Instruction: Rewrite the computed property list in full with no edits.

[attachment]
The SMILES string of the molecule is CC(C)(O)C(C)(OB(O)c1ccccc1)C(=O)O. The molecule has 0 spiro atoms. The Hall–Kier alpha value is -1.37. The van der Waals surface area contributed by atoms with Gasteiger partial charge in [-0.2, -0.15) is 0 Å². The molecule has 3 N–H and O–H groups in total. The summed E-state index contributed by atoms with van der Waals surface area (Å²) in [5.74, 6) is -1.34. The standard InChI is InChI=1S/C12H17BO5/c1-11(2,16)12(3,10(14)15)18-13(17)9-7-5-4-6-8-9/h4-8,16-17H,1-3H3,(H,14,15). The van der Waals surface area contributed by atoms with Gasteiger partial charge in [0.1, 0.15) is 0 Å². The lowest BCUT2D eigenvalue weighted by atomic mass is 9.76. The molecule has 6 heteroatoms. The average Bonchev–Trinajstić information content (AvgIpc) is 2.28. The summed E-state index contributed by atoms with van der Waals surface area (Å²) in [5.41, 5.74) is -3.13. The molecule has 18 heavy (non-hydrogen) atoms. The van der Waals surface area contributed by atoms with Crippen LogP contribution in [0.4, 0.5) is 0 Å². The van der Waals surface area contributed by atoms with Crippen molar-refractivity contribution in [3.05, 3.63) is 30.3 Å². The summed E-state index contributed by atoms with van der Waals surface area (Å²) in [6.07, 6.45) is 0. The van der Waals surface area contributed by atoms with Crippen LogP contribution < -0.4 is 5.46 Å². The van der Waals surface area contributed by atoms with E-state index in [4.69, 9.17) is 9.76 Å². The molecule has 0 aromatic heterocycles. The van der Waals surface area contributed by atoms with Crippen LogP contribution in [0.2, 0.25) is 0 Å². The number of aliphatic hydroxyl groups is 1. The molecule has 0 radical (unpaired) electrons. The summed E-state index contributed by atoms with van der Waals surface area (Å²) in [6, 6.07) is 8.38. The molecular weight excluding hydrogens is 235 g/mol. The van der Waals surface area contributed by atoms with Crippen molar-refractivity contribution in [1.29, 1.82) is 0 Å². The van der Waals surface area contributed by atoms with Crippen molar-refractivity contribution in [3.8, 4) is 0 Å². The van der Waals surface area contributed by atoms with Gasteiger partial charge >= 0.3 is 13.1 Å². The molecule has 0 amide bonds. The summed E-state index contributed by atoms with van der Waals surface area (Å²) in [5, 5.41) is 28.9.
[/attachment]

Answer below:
The SMILES string of the molecule is CC(C)(O)C(C)(OB(O)c1ccccc1)C(=O)O. The molecule has 0 spiro atoms. The Hall–Kier alpha value is -1.37. The van der Waals surface area contributed by atoms with Gasteiger partial charge in [-0.2, -0.15) is 0 Å². The molecule has 3 N–H and O–H groups in total. The summed E-state index contributed by atoms with van der Waals surface area (Å²) in [5.74, 6) is -1.34. The standard InChI is InChI=1S/C12H17BO5/c1-11(2,16)12(3,10(14)15)18-13(17)9-7-5-4-6-8-9/h4-8,16-17H,1-3H3,(H,14,15). The van der Waals surface area contributed by atoms with Gasteiger partial charge in [0.1, 0.15) is 0 Å². The lowest BCUT2D eigenvalue weighted by atomic mass is 9.76. The molecule has 6 heteroatoms. The average Bonchev–Trinajstić information content (AvgIpc) is 2.28. The summed E-state index contributed by atoms with van der Waals surface area (Å²) in [5.41, 5.74) is -3.13. The molecule has 18 heavy (non-hydrogen) atoms. The van der Waals surface area contributed by atoms with Crippen LogP contribution in [0.4, 0.5) is 0 Å². The van der Waals surface area contributed by atoms with Crippen molar-refractivity contribution in [3.05, 3.63) is 30.3 Å². The summed E-state index contributed by atoms with van der Waals surface area (Å²) in [6.07, 6.45) is 0. The van der Waals surface area contributed by atoms with Crippen LogP contribution < -0.4 is 5.46 Å². The van der Waals surface area contributed by atoms with E-state index in [4.69, 9.17) is 9.76 Å². The molecule has 0 aromatic heterocycles. The van der Waals surface area contributed by atoms with Crippen LogP contribution in [0.2, 0.25) is 0 Å². The number of aliphatic hydroxyl groups is 1. The molecule has 0 radical (unpaired) electrons. The summed E-state index contributed by atoms with van der Waals surface area (Å²) in [6, 6.07) is 8.38. The molecular weight excluding hydrogens is 235 g/mol. The van der Waals surface area contributed by atoms with Crippen molar-refractivity contribution in [1.29, 1.82) is 0 Å². The van der Waals surface area contributed by atoms with Crippen molar-refractivity contribution in [3.8, 4) is 0 Å². The van der Waals surface area contributed by atoms with Gasteiger partial charge >= 0.3 is 13.1 Å². The molecule has 0 amide bonds. The summed E-state index contributed by atoms with van der Waals surface area (Å²) in [5, 5.41) is 28.9.